The United States needs to keep its nukes but put an end to nuclear weapons tests worldwide. That’s the advice that Ernest Moniz, the outgoing US secretary of energy, has for the upcoming administration of President-elect Donald Trump.
It’s possible to test nuclear weapons without exploding them
In an editorial published today in the journal Science, Moniz argues that the US should finally ratify a 20-year-old international treaty that would ban nations from exploding nuclear weapons in order to test them. The US has already voluntarily stopped testing nuclear weapons, but other countries have not. In September, North Korea conducted its biggest explosive nuclear weapons test yet, “demonstrating vividly the regional and global destabilizing effect of nuclear tests,” Moniz says. By ratifying the Comprehensive Nuclear-Test-Ban treaty, the US would make its policy official, setting an international example, Moniz argues.
The Comprehensive Nuclear-Test-Ban treaty was adopted by the United Nations General Assembly in 1996, but it’s still not legally enforced because countries including China, Egypt, Iran, Israel, and the US haven’t ratified it. President Bill Clinton signed the treaty in 1996. But the US Senate rejected it in 1999, in part because of concerns that the US wouldn’t be able to keep its arsenal in good shape without testing. Without the Senate’s ratification, the treaty can’t go into effect.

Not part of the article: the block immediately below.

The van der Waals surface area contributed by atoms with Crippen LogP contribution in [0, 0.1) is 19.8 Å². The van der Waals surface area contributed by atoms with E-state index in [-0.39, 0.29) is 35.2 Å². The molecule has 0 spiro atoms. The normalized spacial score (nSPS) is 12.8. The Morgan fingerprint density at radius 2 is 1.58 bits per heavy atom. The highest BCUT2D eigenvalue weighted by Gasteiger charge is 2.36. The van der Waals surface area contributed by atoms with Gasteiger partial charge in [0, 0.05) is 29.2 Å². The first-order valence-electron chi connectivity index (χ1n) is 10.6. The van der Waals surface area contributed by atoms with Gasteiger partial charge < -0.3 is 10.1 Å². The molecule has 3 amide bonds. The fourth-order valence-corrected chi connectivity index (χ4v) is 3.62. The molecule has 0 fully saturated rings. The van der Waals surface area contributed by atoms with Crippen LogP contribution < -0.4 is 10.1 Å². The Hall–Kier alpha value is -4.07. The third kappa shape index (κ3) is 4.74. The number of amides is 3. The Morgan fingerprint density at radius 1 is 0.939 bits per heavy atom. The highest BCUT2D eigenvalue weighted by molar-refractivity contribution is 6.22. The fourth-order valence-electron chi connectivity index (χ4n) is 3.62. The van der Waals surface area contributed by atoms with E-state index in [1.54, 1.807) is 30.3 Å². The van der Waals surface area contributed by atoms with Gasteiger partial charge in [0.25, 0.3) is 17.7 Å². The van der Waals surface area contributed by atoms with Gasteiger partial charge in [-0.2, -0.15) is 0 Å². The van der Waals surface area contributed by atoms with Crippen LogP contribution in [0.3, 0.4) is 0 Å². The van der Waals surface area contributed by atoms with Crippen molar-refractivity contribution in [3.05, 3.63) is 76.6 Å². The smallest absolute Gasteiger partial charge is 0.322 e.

Ratifying the test ban would set an international example
Today, the argument against the treaty holds less weight, Moniz says. With new computer simulations, it’s possible to make sure nuclear weapons work without having to explode them. President Obama has tried to revive the ratification, but with no success; earlier this fall he asked the UN to pass a resolution against nuclear testing. Senate Republicans objected, claiming Obama tried to bypass them.
Ensuring that the international test ban treaty goes into force wouldn’t change how the US maintains its nuclear arsenal, and it could keep countries with less advanced arsenals from developing them further, according to a policy analysis from the Brookings Institute think tank. It would also encourage nuclear disarmament worldwide, while strengthening sanctions against countries like North Korea that test their nuclear weapons, Moniz writes.
That’s a symbolic gesture with real-world consequences. “A permanent end to nuclear explosive testing, combined with sustained reliable deterrence, is in the national security interest of the United States and its allies and friends,” Moniz writes.
Correction 8/22/17: An earlier version of this article misidentified the members of the UN Security Council. The story has been corrected. We regret the error.